The plot of this book is riveting and transcendent.  What is astounding is that there is no narrative text whatsoever.  Staake tells this incredibly intricate and rich tale with nary a word.  It is a true testament to his amazing graphic skills.

This book may not have been what I was expecting, but happiness rarely is.  Bluebird joins Bob Staake’s catalog as another superb example of children’s literature.

Children, Identity, motherhood, parenting

On Her Way

My daughter has reached the age at which I formed a consciousness.

We all have snippets of early childhood, maybe even earlier; bits and pieces of memory.  Sitting on grandfather’s lap to create a painting.  Banging on the ledge above the backseat because you couldn’t sit quietly in mass.  How much is real memory, spotty because of time elapsed, and how much is fabricated from photographs and family story?  And when does the real narrative begin?

I remember all of third grade.

I remember playing at friends’ houses, sleepovers, sitting under a desk goofing with a classmate.  That is the year I think of as starting true friendships and forming my own separate identity (though I didn’t know it at the time).  That is the year my eldest daughter has just begun.

Four days into school and she asked for her first ‘play date’, though I’m sure that term has fallen out of fashion with her set.  She and her friend had already arranged it on their bus ride home one afternoon; it was just up to the adults to assent once they’d filled us in.  She’d had her first sleepover at this girl’s house last year (her one and only thus far save relatives’ houses and no – I wasn’t ready for that), played there once this summer, and gone to the beach with her once.  This was the friend’s first time at our home.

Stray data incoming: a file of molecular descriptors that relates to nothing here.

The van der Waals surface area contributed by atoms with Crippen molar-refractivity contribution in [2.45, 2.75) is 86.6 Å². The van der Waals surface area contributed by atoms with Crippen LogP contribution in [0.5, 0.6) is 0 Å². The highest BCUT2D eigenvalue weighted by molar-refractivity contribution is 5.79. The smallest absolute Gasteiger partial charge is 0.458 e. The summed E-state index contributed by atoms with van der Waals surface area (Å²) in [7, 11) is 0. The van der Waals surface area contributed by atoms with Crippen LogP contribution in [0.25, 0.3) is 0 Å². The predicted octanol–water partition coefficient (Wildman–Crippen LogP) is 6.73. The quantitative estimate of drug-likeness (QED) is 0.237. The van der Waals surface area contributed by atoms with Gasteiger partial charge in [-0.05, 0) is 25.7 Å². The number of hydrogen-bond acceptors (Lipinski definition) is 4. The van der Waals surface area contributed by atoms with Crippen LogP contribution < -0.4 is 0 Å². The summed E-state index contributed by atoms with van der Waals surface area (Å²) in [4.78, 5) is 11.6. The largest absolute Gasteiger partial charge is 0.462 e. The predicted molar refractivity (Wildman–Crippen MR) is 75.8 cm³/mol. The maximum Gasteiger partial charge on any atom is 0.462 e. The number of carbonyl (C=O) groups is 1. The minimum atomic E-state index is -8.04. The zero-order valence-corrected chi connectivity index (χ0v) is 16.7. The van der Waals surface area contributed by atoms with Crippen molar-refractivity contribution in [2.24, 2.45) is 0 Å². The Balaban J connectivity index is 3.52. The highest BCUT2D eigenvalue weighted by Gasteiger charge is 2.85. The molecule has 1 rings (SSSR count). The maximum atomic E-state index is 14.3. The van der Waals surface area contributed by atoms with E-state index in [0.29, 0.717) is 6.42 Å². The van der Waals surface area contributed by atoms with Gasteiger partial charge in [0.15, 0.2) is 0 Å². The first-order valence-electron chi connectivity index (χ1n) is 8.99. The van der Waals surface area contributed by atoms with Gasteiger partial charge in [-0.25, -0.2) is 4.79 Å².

I later realized that I adopted the always-appreciated (on my part) mode of parental supervision my mother employed whenever I had friends over growing up.  There, but not.  Seen, but not noticed.  Moving through, not hovering.  Accessible, but not in your face.  My mom always joined the conversation when drawn in – and usually made some fun comment – but never horned in.  She always made sure we were safe and having fun, but in such a way that made us still feel like we were on our own.  Similar to my mode of relating to young children, which I think I also adopted from my mother: let them come to you when they’re comfortable; don’t force yourself on them.

As my daughter and her friend’s conversation floated in from the adjacent room and later the porch window, I heard the exchanges and tenor of my own third grade days; the way kids talk when there are no adults around, the free and easy language and grown-up cadences because they are the big kahunas with no one else around.  My daughter introduced her friend to her way of life on her own turf; her likes and dislikes, her favorite activities and special belongings.  Her friend got to see how she interacts with her sisters and me and my husband.  She welcomed her into her home, her nest, a secret club of sorts – a level of friendship that can’t be reached at school.

A level of friendship that can’t be reached, I don’t think, until this age, this magic number where our little kids morph even more into distinct little beings.

My daughter and her friend played so nicely.  They were polite.  My daughter didn’t even goad her friend to join her in tormenting her little sisters.  But I sense the shift.  One more step in her leaving the home, one more layer of my baby shed.

I know – not because I’ve mothered a child this age before, but because I’ve been this age before.  I remember it as formative, solid memories in my experience.

She’s on her way.